Lego Rebel U-Wing Fighter 75155

I enjoy building Lego sets.  Is that a weird hobby for a grown-up?  I dunno, maybe.  For me constructing Lego is relaxing and chill and calming.  And when you finish you have a really cool model to display.  Finished sets are decoration, unfinished sets are a fun thing to do on a Friday night.

My latest build was the Star Wars Rebel U-Wing Fighter set # 75155 from the movie Rogue One.  This is a really cool looking model that looks great on my shelf.  I liked this ship in the movie because it felt like the classic ship designs while still being something new and original.  It won’t ever be as famous as the Millennium Falcon but it was home to the Rogue One crew for a little while.

 

 

 

 

 

 

The sliding doors on either side of the hull are pretty slick.  Lego these days have so many well engineered moving pieces.

The cockpit opens and shuts and the set comes with this generic pilot guy.

 

The big ol’ engines on the back look very cool!

 

This might be the only way to get Lego Jyn Erso and Cassian Andor.

 

 

All in all it was fun to build and looks great on display.  5 of 5, would assemble again.

The Point

 

I play a lot of Sandbox Games.  Minecraft being the most popular example.  But when non-sandbox gamers hear about Minecraft they usually say something like, “What’s the point of that?”

 

Fun?

 

I get it.  We often play games that you can eventually win.  Or MMO’s that, even if you never beat the game, you can gain levels or beat a hard dungeon or get a cool piece of gear and say, “I accomplished this!!!”  Or we play competitive games like Heroes of the Storm or Overwatch where the point is to win as many times as you can against the best players you can.  Or we play clicker games where … well the goals is to make the numbers get bigger.  And actually aren’t most of our games about making the numbers get bigger?

 

The point of most games is to accomplish a goal.  My favorite game at the moment is Zelda Breath Of The Wild (the best Zelda maybe EVER) and the point of that game is to kill Gannon.  Now that goal is vague, you can play a loooooong time before ever fighting Gannon.  But you can also skip almost all of the game and kill him right away.   There are speed runs of people doing that in less than 1 hour.  I mean they start a new game, wake up naked in the shrine of resurrection, and are killing Gannon one hour later.  That’s amazing!  That’s a challenge and it’s a goal they set for themselves.  But for me what’s great about Zelda BotW is that there’s a huge world to explore and exploring it is FUN.  That’s why I’m in there, that’s what I enjoy, exploring the world.  And once I win the game, hopefully after finding close to 100% of the neat things, I’ll move on to other games.

 

So when someone hears I play Minecraft, or Kerbal Space Program or Farming Simulator and they ask, “What’s the point?”  I know what they mean.  They like to have goals to work towards.  In a sandbox game you aren’t explicitly given a goal by the game.  You make up your own and I love that.  I like getting into Minecraft and thinking about what I want to do and then doing it.  When games tell me what to do, for example when WoW gives me a quest, sometimes I think, “I don’t want to do that.  I have an idea of my own that I like better.”  Kerbal has a mode that gives you “missions” that are basically quests, they tell you what goals to pursue.  I never play that mode.  If I feel like building a colony on Mars (called Duna in Kerbal) then that’s what I’m going to do!  If I wanted somebody telling me I can’t build a Mars colony I’d work for the real NASA.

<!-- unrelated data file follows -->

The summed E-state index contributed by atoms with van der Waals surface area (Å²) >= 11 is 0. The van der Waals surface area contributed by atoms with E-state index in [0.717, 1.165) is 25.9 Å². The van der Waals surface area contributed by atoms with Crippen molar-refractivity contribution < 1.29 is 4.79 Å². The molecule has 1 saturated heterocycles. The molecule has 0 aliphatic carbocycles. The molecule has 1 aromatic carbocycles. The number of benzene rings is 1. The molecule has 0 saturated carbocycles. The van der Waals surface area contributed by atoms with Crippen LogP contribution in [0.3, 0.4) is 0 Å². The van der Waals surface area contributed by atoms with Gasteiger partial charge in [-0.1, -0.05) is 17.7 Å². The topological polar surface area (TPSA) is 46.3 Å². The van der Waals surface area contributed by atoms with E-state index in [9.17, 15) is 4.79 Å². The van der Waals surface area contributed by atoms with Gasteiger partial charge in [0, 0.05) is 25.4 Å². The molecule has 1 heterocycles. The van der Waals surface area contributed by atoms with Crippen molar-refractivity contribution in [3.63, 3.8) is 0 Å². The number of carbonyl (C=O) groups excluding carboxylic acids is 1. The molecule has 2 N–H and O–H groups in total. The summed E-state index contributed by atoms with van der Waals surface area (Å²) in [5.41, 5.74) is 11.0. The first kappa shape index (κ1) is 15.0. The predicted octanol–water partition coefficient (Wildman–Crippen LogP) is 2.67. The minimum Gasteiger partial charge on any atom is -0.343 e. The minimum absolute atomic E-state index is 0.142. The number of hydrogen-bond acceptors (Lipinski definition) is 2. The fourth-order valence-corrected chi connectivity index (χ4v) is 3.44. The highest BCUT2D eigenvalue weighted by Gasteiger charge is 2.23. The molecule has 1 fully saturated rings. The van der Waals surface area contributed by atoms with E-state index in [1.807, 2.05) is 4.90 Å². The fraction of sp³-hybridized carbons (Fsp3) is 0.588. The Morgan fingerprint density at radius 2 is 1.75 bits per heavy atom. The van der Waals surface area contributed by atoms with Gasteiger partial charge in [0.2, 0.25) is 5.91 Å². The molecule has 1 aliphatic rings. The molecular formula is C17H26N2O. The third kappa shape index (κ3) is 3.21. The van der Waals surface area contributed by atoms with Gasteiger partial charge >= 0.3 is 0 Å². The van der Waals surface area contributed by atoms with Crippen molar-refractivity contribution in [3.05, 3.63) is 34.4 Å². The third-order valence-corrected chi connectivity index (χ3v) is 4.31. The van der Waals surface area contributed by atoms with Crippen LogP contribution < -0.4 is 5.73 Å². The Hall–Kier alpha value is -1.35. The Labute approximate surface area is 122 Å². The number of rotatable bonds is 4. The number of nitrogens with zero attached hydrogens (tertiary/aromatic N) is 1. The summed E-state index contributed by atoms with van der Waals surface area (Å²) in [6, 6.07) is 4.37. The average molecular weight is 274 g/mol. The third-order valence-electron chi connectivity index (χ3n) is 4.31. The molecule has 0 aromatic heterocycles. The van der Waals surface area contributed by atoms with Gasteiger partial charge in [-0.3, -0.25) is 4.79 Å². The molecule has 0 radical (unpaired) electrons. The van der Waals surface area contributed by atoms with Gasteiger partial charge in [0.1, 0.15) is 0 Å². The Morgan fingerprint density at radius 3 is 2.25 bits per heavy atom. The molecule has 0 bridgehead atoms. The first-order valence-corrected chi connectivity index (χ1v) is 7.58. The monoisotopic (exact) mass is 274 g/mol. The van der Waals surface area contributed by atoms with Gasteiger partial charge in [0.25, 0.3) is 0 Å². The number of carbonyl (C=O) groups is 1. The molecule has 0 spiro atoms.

On the other hand I understand why people enjoy being given a quest, goal or point.  People like having direction, they enjoy a narrative or simply knowing what they’re supposed to be doing.  Have you ever watched someone play Minecraft who doesn’t like sandbox games?  The first thing they say is, “What am I supposed to do?”   And if you answer, “Whatever you want!” they just quit the game.  That’s not fun for them.  What they want is a goal to work towards and to achieve.  Solving problems and accomplishing goals and making progression is part of the fun for them.  And sometimes for me too.  As long as the task being given is enjoyable then it’s still fun.  Again, the point isn’t actually to do whatever task the game is giving you it’s just to have fun.  And the goals and quests are supposed to be a way to facilitate fun for people who like that sort of structure.  You could argue the point is to beat the game or finish the quest or whatever but really the point is still to just have fun.

 

Whether a person likes open sandbox games or games with strict goals and progression probably says a lot about their psychology.

 

It goes beyond video games of course.  What’s the point of building Lego’s or collecting Funko Pops or painting WarHammer models or watching TV or reading books or playing golf or any of our other hobbies?  The point of any and all recreation is to enjoy the experience and to be revitalized in your mind and body.  To rest and prepare yourself for your work or whatever challenges you face in life.  If your recreation has any point beyond your personal enjoyment then you’re doing it wrong.

 

Funky Funko Pop

I had displayed them in the boxes until recently.

A lot of geeks enjoy collecting things and I’m no exception.  I’ve collected USB Thumb Drives, WarHammer models, Legos, board games, Magic The Gathering cards, video games, and I’ve even got a few fidget spinners.  But one collection I’m actually proud to show off is my Funko Pops.

 

K2SO is such a great character, and a cool looking robot Funko Pop too!

 

What’s a Funko Pop you ask?  It’s a bobble head, although some don’t have bobbable heads, of characters from across the geek-o-verse.  Characters from movies, comics, video games and more have been Funkofied.

I am groot!

 

Most Funko Pops look a lot alike.  Giant heads (good for bobbling if they bobble) and tiny bodies.  Big eyes.  They’ve been criticized for being too similar but I think the sameness of them all is what I like best about them.  I can get Vault Boy from the video game Fallout and Spider Gwen from comic books and they can both sit on the shelf next to each other and not look out of place.  The Funko Pop style makes characters from radically different genres look alright mixed together as one large collection.

 

Not being a big DC fan (at the moment at least) I didn’t have any DC Funkos until I saw the Wonder Woman movie.  Now I have a Wonder Woman.  Is this the beginning of a DC collection and interest?  We’ll see.